I have struggled to listen many times as well intentioned and bright individuals argue that a Parental Rights Amendment would just open the door to federal control of our families instead of closing it. Often, the evidence that seemed so clear to me, only led them further down their line of reasoning and further away from agreeing with my stance. Then over the course of two or three days, several clarifying points hit me, allowing me to understand how we could see the same evidence and yet come to such polar opposite conclusions. From that illuminating point onward, I looked backward and began to see clearly where the divergences occurred.
A most significant discovery was that to some, most if not all laws are “bad”. Their automatic presupposition was that a new law inherently by its nature either creates limits on liberty or forces actions undesired by the affected citizen. Liberty to them has a great value, and I agree with them on that point. However, while recognizing the great worth of liberty, I recognize the wisdom of our nation’s founders as they understood that liberty does not reside securely in chaos, but in order. The chaos of anarchy, or absence of some degree of governmentally imposed order, offers no guarantee of liberty except to the strongest and wealthiest. They would respond that liberty neither resides in the shadow of a tyrannical government. I agree quite wholeheartedly. Are we then at an impasse?
While liberty finds no security in anarchy nor tyranny, it finds its most secure home in an ordered society where a limited government safeguards the rights of minorities while granting freedom to the majorities. If this is so, then laws are not inherently evil as their perspective proclaims. Yes, laws can be bad, but they are not inherently evil by nature. Laws are only as good as the people that make up the government which creates them. If those of the “all law is bad” persuasion can move past their above revealed presuppositions, they might see some value in an amendment protecting parental rights. While they may still not agree with the exact wording, they could see some value, at least enough to provide constructive input into creating an even better amendment (if such exists) rather than simply dismissing its potential benefit. Then rather than struggling against those such as myself who also seek to protect our parental rights, we could combine our efforts, wisdom, insight, and creativity to fight our real foe, those who want to steal that parental right from us.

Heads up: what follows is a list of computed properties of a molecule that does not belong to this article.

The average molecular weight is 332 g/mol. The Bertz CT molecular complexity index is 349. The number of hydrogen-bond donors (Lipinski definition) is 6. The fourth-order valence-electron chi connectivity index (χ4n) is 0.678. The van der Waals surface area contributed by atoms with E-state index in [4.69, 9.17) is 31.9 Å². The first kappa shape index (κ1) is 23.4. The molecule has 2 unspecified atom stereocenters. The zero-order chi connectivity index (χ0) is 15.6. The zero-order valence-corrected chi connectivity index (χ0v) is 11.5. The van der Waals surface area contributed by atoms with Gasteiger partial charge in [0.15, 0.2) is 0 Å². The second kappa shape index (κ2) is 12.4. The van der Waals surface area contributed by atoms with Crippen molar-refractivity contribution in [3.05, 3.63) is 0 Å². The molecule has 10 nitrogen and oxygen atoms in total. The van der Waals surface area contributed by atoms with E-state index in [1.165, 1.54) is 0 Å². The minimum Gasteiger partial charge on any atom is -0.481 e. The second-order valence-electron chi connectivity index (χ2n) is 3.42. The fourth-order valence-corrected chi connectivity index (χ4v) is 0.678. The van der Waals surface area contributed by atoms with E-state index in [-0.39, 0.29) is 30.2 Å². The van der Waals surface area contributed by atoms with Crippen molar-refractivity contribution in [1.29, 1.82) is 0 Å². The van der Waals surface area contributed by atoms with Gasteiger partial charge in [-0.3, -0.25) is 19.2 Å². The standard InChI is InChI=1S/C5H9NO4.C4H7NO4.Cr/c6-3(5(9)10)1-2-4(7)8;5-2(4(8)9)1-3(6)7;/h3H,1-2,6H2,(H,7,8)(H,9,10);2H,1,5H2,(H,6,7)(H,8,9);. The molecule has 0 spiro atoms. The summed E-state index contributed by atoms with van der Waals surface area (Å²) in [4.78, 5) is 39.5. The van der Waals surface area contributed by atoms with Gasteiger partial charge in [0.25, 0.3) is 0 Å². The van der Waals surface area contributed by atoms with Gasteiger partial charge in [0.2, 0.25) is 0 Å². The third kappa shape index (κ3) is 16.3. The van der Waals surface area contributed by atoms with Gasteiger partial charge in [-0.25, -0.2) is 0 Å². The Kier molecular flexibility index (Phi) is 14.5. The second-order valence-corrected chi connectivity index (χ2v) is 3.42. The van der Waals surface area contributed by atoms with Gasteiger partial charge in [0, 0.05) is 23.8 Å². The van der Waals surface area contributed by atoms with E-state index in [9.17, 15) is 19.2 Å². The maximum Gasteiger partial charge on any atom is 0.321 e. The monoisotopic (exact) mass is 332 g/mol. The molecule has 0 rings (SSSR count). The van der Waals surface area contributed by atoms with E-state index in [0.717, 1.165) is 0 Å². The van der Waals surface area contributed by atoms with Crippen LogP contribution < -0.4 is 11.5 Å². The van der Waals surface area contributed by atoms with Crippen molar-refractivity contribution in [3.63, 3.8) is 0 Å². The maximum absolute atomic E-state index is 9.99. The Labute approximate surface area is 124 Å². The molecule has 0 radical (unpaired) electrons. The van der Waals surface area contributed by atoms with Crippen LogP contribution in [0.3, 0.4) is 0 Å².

The information contained on these pages is intended to awaken you to the reality we face as parents today. Our nation is steadily marching towards the loss of freedom for parents to direct the education and upbringing of their own children. Please read carefully and share broadly so that as more and more parents realize the present danger, our voices can combine to put a stop to this insanity.